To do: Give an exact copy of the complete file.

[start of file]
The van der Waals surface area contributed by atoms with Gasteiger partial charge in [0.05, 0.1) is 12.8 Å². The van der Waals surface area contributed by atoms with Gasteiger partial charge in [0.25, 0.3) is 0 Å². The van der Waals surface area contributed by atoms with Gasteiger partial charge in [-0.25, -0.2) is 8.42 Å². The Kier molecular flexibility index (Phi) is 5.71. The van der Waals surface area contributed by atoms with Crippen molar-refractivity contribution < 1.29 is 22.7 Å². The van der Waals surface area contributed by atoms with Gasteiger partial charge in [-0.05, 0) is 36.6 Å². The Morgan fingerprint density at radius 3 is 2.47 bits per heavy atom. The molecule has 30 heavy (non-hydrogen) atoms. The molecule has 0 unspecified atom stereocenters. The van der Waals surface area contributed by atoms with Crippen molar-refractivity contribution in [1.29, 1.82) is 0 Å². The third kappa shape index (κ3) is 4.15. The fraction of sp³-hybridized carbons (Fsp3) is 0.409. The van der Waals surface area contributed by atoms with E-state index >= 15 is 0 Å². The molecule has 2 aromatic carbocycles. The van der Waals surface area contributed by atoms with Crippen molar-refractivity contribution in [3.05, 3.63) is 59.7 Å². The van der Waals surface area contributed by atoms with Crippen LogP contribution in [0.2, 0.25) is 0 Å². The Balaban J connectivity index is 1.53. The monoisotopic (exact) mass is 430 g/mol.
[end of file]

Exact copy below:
The van der Waals surface area contributed by atoms with Gasteiger partial charge in [0.05, 0.1) is 12.8 Å². The van der Waals surface area contributed by atoms with Gasteiger partial charge in [0.25, 0.3) is 0 Å². The van der Waals surface area contributed by atoms with Gasteiger partial charge in [-0.25, -0.2) is 8.42 Å². The Kier molecular flexibility index (Phi) is 5.71. The van der Waals surface area contributed by atoms with Crippen molar-refractivity contribution < 1.29 is 22.7 Å². The van der Waals surface area contributed by atoms with Gasteiger partial charge in [-0.05, 0) is 36.6 Å². The Morgan fingerprint density at radius 3 is 2.47 bits per heavy atom. The molecule has 30 heavy (non-hydrogen) atoms. The molecule has 0 unspecified atom stereocenters. The van der Waals surface area contributed by atoms with Crippen molar-refractivity contribution in [1.29, 1.82) is 0 Å². The third kappa shape index (κ3) is 4.15. The fraction of sp³-hybridized carbons (Fsp3) is 0.409. The van der Waals surface area contributed by atoms with E-state index >= 15 is 0 Å². The molecule has 2 aromatic carbocycles. The van der Waals surface area contributed by atoms with Crippen molar-refractivity contribution in [3.05, 3.63) is 59.7 Å². The van der Waals surface area contributed by atoms with Crippen LogP contribution in [0.2, 0.25) is 0 Å². The Balaban J connectivity index is 1.53. The monoisotopic (exact) mass is 430 g/mol.